What is Biodiversity?
The word 'biodiversity'- coined by biologist E.O. Wilson in 1986 as a contraction of the phrase 'biological diversity'- came into widespread use after the United Nations' Rio de Janeiro 'Earth Summit' Conference in 1992. Biodiversity is the variety of living things, including diversity within species (genetic diversity), diversity between species and diversity of ecosystems.
British Columbia is the most biologically diverse of Canada's provinces and territories, and is home to many regionally, nationally and globally significant species and ecosystems.
An ecosystem is an interacting system of living organisms including their relationships with each other and with their non-living environmental surroundings. In a properly functioning ecosystem the components are inseparable and act upon each other. All living things including humans are part of and depend on ecosystems.
When biodiversity characteristics are assessed for any location or region, three attributes of biodiversity are considered:
- Composition describes the parts of each biodiversity component in that area (for example, habitat types, species present, genetic diversity within species).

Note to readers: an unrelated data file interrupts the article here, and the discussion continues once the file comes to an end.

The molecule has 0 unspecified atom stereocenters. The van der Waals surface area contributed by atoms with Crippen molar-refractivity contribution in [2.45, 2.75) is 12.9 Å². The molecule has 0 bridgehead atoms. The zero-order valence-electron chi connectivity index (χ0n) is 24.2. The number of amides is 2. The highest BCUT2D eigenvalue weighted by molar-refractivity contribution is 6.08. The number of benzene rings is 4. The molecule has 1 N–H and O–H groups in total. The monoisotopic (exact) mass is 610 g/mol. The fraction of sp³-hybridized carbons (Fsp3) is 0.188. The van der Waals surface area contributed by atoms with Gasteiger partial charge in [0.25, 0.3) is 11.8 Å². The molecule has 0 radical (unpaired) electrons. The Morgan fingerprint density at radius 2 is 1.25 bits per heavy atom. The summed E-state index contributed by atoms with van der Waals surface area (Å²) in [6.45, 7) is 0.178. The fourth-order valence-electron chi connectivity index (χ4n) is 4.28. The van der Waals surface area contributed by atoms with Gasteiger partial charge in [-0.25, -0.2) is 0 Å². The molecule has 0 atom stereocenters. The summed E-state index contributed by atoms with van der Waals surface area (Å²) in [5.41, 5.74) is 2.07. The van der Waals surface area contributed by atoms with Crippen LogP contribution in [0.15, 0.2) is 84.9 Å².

- Structure refers to the physical characteristics supporting that composition (for example, size of habitats, forest canopy structure, etc).
- Function means the ecological and evolutionary processes affecting life within that structure (for example, pollination, natural disturbances, predator-prey relationships).
British Columbia is the most biologically diverse of Canada's provinces and territories, and includes many regionally, nationally and globally significant species and ecosystems. The province's diverse ecosystems are home to: 1,138 species of vertebrates including 488 bird species; 142 mammals; 18 reptiles; 22 amphibians; and, 468 fish. The province also supports between 50,000 and 70,000 invertebrate species including 35,000 insect species, as well as 2,790 native species of vascular plants,1,600 lichens,10,000 species of fungi, and more.
British Columbia is important from a continental perspective because so many sensitive species and ecosystems that have been lost from other areas are still present here. Many of these species and ecosystems are found nowhere else in Canada. Some are found nowhere else in the world.
Some of the significant species and ecosystems in BC include:
- Endangered Vancouver Island Marmot, not found anywhere else in the world;
- Eighty per cent of the world's Cassin's Auklets nest in BC;
- Alm ost all the world's Mountain Caribou;
- More than half the world's Mountain Goats; and
- Temperate rainforests (which are decreasing rapidly elsewhere around the world).
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